Mary, too, is Ark of the Real Presence, the Tabernacle in which Christ reposed.  She, like the tent of the Ark, was overshadowed.  Our Sunday Collect reminds us also to look to Mary, the Mother of God and Mother of the Church, our Mother.  She is the perfect example of the service to others that flows from loving her Son, bearing the faith, serving God’s transforming glory.

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About Fr. John Zuhlsdorf

Fr. Z is the guy who runs this blog. o{]:¬)
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8 Responses to WDTPRS 29th Ordinary Sunday: “bear with me” – glory and pregnancy

  1. Suburbanbanshee says:

    Nothing ironical about it, of course. The painter and the donor who commissioned the painting were both calling people to remember that, though Mary couldn’t see her Baby Lord, he was there; and that eternal life is also real and that we will see it when the time comes, after death. Because we have already been baptized into Christ’s life and death, we can regard death as a sort of birth; and we can think of our body’s wait in the tomb to be remade as a resurrection body as sort of like a fetus’ wait in the womb to be born.

  2. Chris Garton-Zavesky says:

    I remember enjoying the phonographic recording of the comedy of Flanders and Swann (from the 1960s) in which one of the two translated “O tempora! O mores!” as “Oh Times! Oh Daily Mirror!

  3. mike cliffson says:

    Thanks.
    Thanks to your analyses, collects are not bouncing off and drfting away from a tefloncovered mental surface the way they used to.

  4. joan ellen says:

    Oh, this is so beautiful. The image and the words.

  5. Margaret says:

    Fr. Z, I’m sure this is terribly dense of me, but I can’t for the life of me pull “faith” out of “voluntatem.” Any clarification would be most appreciated.
    .
    I’d never connected the Moses veil and tabernacle veil before– what a point to ponder. It adds one more layer of meaning to Mary as the New Ark.
    .
    And that is a charming picture of Our Lady. It’s so funny to see her in the universal pregnant woman pose– one hand on the belly, one hand back on the hips. Been there, done that.

  6. AnnAsher says:

    Of course the ’62 is best. But, WoW, the corrected version is leaps and bounds over that hippied up ’71 it’s all about me and you version. The correction conveys some of what the original does, of our need and benefit in conforming ourselves to God – not vice versa.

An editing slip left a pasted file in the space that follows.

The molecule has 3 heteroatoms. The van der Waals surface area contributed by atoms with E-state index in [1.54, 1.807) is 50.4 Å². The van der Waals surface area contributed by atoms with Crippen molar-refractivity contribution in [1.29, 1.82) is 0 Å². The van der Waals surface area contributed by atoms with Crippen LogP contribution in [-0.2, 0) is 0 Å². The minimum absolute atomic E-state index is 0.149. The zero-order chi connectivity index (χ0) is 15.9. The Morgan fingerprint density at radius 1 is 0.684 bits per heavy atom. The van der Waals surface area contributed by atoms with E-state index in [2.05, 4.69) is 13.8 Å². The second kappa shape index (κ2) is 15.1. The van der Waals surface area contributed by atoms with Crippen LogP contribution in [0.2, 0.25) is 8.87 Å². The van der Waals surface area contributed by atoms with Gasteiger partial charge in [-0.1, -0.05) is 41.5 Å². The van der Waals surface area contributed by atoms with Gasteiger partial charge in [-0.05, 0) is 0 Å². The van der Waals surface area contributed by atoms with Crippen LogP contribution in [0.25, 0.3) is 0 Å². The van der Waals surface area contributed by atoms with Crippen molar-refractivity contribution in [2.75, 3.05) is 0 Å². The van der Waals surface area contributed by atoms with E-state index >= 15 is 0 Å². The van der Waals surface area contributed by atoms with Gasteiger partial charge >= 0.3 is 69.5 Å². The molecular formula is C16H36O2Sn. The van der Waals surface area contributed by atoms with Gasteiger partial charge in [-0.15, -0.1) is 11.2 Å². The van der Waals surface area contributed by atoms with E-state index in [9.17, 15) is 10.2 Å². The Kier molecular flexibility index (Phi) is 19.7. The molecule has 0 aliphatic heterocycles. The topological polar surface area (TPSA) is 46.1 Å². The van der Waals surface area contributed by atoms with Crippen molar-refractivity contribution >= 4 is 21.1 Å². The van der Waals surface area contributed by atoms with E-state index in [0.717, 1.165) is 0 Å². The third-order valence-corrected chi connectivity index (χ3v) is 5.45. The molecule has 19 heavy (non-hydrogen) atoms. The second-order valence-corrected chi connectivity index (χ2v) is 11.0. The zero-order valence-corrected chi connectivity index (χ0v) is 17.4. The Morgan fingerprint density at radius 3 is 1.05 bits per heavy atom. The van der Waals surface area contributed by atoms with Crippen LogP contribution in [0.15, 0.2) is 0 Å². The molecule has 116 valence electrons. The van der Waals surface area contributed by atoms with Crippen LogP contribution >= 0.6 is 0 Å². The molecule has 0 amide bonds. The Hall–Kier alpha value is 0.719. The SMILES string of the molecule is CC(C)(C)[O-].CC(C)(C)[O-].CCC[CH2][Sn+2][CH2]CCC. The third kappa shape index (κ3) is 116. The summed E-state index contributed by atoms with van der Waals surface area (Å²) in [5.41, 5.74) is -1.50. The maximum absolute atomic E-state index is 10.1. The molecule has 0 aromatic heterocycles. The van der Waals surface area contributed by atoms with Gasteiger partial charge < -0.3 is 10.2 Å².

Is “voluntatem” like our voluntary assent which is essentially “faith” ? I’m an amateur of an amateur with Latin but that is my wee-thought.

  7. From “Lauds and Vespers” (Newman House Press 2006):

    Almighty and everlasting God, make us always both to have a will devoted to You and to serve Your majesty with a sincere heart.

    Perhaps ICEL 2011 has lapsed for once into a dynamic equivalence, though still accurate in contrast with ICEL 1973.

    But, as Ann Asher suggests, older is better:

    Angelus Press 1962 Missal
    Almighty and everlasting God, make us always bear towards you a devoted will, and serve Thy majesty with a sincere heart.

    Fr. Lasance Missal 1945
    Almighty and eternal God, make us ever bear a devout affection toward Thee, and with a sincere heart to serve Thy majesty.

    It appears that in the old days, burdened neither with new agendas nor issues such as “proclaimability”, they (like Father Z now) could just play it straight and get it right.

  8. Venerator Sti Lot says:

    Is the rarity something new, or a continuity? And how is such a subject related to iconography of the Visitation (about which I realize I know far too little)? Any favourite online recommendations, anyone?

    Suburbanbanshee’s comment is persuasive, and yet He could presumably be felt to be there, and ‘quick’, though we are not vouchsafed any details of liveliness such as we are with respect to St. John. (Some Visitation and Maria Gravida depictions include ‘peeks inside’ of the Verbum – and Propheta – Infans.)